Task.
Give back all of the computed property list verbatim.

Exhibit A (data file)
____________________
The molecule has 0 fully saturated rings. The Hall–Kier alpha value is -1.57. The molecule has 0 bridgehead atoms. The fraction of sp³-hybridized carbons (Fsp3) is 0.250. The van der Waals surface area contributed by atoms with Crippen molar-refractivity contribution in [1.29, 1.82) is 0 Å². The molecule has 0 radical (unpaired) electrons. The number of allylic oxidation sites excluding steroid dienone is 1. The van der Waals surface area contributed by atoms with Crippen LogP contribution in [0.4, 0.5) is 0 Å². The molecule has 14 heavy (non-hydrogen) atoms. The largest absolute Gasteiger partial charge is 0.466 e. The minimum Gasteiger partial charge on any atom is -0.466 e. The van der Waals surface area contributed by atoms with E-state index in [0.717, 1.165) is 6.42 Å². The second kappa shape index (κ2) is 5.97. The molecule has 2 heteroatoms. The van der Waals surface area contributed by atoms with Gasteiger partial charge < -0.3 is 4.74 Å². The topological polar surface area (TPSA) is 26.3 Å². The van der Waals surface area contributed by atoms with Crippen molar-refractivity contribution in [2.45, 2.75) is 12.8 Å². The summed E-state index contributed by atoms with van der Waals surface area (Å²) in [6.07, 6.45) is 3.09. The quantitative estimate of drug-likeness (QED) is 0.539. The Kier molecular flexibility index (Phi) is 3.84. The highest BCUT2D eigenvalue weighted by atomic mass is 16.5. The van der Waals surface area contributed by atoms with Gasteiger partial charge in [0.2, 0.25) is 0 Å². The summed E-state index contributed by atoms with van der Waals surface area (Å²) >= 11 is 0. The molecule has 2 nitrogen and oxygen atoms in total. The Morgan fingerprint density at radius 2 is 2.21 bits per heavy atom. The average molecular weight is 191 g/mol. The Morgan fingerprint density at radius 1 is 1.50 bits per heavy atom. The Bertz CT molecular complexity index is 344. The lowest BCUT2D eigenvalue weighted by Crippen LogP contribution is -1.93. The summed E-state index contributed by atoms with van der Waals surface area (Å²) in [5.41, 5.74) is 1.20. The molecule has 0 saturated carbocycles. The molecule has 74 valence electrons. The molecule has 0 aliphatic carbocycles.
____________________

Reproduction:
The molecule has 0 fully saturated rings. The Hall–Kier alpha value is -1.57. The molecule has 0 bridgehead atoms. The fraction of sp³-hybridized carbons (Fsp3) is 0.250. The van der Waals surface area contributed by atoms with Crippen molar-refractivity contribution in [1.29, 1.82) is 0 Å². The molecule has 0 radical (unpaired) electrons. The number of allylic oxidation sites excluding steroid dienone is 1. The van der Waals surface area contributed by atoms with Crippen LogP contribution in [0.4, 0.5) is 0 Å². The molecule has 14 heavy (non-hydrogen) atoms. The largest absolute Gasteiger partial charge is 0.466 e. The minimum Gasteiger partial charge on any atom is -0.466 e. The van der Waals surface area contributed by atoms with E-state index in [0.717, 1.165) is 6.42 Å². The second kappa shape index (κ2) is 5.97. The molecule has 2 heteroatoms. The van der Waals surface area contributed by atoms with Gasteiger partial charge < -0.3 is 4.74 Å². The topological polar surface area (TPSA) is 26.3 Å². The van der Waals surface area contributed by atoms with Crippen molar-refractivity contribution in [2.45, 2.75) is 12.8 Å². The summed E-state index contributed by atoms with van der Waals surface area (Å²) in [6.07, 6.45) is 3.09. The quantitative estimate of drug-likeness (QED) is 0.539. The Kier molecular flexibility index (Phi) is 3.84. The highest BCUT2D eigenvalue weighted by atomic mass is 16.5. The van der Waals surface area contributed by atoms with Gasteiger partial charge in [0.2, 0.25) is 0 Å². The summed E-state index contributed by atoms with van der Waals surface area (Å²) >= 11 is 0. The molecule has 2 nitrogen and oxygen atoms in total. The Morgan fingerprint density at radius 2 is 2.21 bits per heavy atom. The average molecular weight is 191 g/mol. The Morgan fingerprint density at radius 1 is 1.50 bits per heavy atom. The Bertz CT molecular complexity index is 344. The lowest BCUT2D eigenvalue weighted by Crippen LogP contribution is -1.93. The summed E-state index contributed by atoms with van der Waals surface area (Å²) in [5.41, 5.74) is 1.20. The molecule has 0 saturated carbocycles. The molecule has 74 valence electrons. The molecule has 0 aliphatic carbocycles.